There are a few pet peeves of mine that have become more prevalent in gaming. As mentioned before, one is the imitation of TV and movies. Another would be the licensing of popular music. Lastly, incessant use of references to other media. Remedy Entertainment’s Alan Wake has all of these things, but this is one of those rare instances where it actually has synergy with some of the themes of the game. A conflict between artist and medium is the focus throughout Alan’s personal horror. Through the game’s structure of storytelling and some of its enemy encounters, modern media becomes represented as a horrifying labyrinth of personal torment.
As we learn from the start of the game, Alan Wake is a familiar concept. A writer is drawn into his own world and imagination becomes reality. We’ve heard this idea a few times, but it’s become such an archetype at this point it would be pointless to list any and all predecessors. The story not only seems familiar, but the way it’s presented should feel familiar. Alan Wake is divided up into episodes and treats them as if they really were aired on TV. Each episode begins with a “Previously on” segment and ends with a cliffhanger accompanied by credits music from recent or modern music artists, including David Bowie. Essentially treated as a HBO or Showtime special, these segments may seem a bit gimmicky. In reality I found it quite helpful to have a recap after I took a lengthy break from the game, but it also contributes to what is one of the greatest horrors in the game: commercialization.
Interactive media. Literally … or figuratively?
Even though Alan is primarily an author and as such the writing of fiction becomes a recurring element, the medium of television is also represented just as much. Here a game has one of those rare instances when seeking out collectables or Easter eggs actually contributes to an understanding of the character’s horror. Along the way, the player can interact with radio and TV sets. Flicking them on will as you might have guessed, play a show. Quite often it will play a show from Alan’s resume called Night Springs which the developers stylized after The Twilight Zone, while the setting of the game itself is fashioned after the show Twin Peaks. It is a fitting pair of homages since Alan is descending deeper into a zone of sorts for the unreal.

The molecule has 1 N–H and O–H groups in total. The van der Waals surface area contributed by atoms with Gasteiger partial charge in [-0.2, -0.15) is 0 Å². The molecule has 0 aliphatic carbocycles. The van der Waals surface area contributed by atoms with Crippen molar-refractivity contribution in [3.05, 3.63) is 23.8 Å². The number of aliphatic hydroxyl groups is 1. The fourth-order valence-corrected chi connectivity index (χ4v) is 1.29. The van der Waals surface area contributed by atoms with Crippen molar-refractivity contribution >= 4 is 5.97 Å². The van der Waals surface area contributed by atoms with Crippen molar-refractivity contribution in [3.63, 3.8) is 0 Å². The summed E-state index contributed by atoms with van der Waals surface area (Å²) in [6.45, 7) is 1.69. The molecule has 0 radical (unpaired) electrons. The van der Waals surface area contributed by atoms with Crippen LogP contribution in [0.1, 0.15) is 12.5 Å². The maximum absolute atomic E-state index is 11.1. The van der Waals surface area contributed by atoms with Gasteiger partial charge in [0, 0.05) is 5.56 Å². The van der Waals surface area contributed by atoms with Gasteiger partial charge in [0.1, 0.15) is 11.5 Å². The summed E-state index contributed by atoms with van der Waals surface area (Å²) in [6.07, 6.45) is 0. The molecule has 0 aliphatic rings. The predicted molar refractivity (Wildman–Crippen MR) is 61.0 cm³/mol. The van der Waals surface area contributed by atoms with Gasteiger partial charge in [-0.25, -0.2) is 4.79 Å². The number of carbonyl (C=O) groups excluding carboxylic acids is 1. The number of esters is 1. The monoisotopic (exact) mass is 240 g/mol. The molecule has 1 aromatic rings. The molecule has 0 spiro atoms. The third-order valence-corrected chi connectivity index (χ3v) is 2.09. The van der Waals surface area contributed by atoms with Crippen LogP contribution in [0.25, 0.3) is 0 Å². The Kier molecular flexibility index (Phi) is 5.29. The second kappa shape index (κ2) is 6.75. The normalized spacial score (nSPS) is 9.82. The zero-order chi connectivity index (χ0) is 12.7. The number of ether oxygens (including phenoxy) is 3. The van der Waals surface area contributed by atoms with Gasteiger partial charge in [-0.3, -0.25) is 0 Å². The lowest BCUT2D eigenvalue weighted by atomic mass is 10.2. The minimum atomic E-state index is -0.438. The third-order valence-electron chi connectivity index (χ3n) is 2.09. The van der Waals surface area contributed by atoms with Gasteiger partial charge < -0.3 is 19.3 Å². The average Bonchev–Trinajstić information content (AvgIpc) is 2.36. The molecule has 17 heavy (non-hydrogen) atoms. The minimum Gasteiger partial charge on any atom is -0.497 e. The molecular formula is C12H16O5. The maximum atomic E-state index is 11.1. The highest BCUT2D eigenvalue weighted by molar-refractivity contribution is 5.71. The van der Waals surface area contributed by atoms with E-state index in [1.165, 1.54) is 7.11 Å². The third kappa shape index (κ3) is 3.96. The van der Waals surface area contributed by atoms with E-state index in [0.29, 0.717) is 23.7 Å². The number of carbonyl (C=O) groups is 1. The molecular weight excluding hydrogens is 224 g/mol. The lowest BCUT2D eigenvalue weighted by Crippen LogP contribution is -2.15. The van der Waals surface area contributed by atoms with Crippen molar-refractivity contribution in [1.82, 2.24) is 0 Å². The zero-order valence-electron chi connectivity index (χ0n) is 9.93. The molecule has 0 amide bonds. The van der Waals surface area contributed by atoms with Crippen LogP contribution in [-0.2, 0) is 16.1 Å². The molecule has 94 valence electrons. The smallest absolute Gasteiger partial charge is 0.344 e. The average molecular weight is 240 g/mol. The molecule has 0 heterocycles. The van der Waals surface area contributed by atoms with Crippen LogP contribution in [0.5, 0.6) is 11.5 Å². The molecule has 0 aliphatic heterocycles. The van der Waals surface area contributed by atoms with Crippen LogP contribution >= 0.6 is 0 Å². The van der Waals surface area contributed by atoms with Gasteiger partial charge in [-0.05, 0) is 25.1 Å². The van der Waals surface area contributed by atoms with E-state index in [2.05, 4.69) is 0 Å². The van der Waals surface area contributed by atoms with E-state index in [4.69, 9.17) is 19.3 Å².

It’s a mad house.
Without spoiling too much of how his adventure plays out, the TV sets begin to depict Alan himself, narrating his own story. This blends in well with the idea of Alan becoming sucked into his own story, but it also serves to blur the lines between what the player can interpret as true or false. It creates different possibilities of what the reality is for Alan. However, television gradually begins to represent something dreadful for the writer. In one portion of the game, Alan reflects on his experience on a talk show discussing his latest novel. Though the show seemed to go well, Alan was none to pleased about the experience. The Alan on the TV sets that narrates your experience starts to become more delirious and less reliable of a narrator. In the additional episodes from the DLC, the TV Alan becomes completely mad acting more as an antagonist. The TV sets also appear in more unusual settings as Alan delves deeper into the unknown, appearing to be infused into rocks and even as enemy boss encounters at times.
Kill your darlings.
The use of TV as a horrifying motif comes back to Alan’s own personal woes about his writing. Early in the game, other characters express their disappointment with his decision to kill the hero of his long running series. Alan tries to dance around the questions his readers have for him, but he ultimately expresses that he wanted to simply end the series. Alan appears to have grown jaded with the repetition of his work, lamenting on its commercialization which is represented by the repetitive occurrences of the supernatural TV sets possessed by his own image. Ironically, the product placement used in the game from companies like Verizon and Energizer contribute to this sensation of media bombardment; this was probably a happy accident. In essence, he has become horrified that his art has become mainstream.
If we presume that certain parts of his books are reflective of himself, then this leads to what could possibly be an even deeper horror concerning Alan’s mindset. Alan wished to end his character and his series. Leading up to the story expanded by the DLC chapters, it becomes apparent that a part of Alan wishes to end himself. The character Zane, a fellow writer and supernatural presence, suggests to Alan that part his obstacle is that there is a side of him that wishes to give up. In the course of the game, this could be interpreted as giving up on his work or giving up on his own life.
Alan Wake takes some familiar tropes that could have gone in a gimmicky direction, but the developers took care to ensure that it was always used to support the journey through Alan’s nightmare. The horror of Alan’s experience is presented not simply as a fright fest in the dark, but tackles a more personal horror between the artist and his sense of self. The stylized use of narrative and level design creates a series of introspective reflections as if from two mirrors set across from one another.
Alan Wake is available through the usual digital distributors on PC and possibly still on console in some places.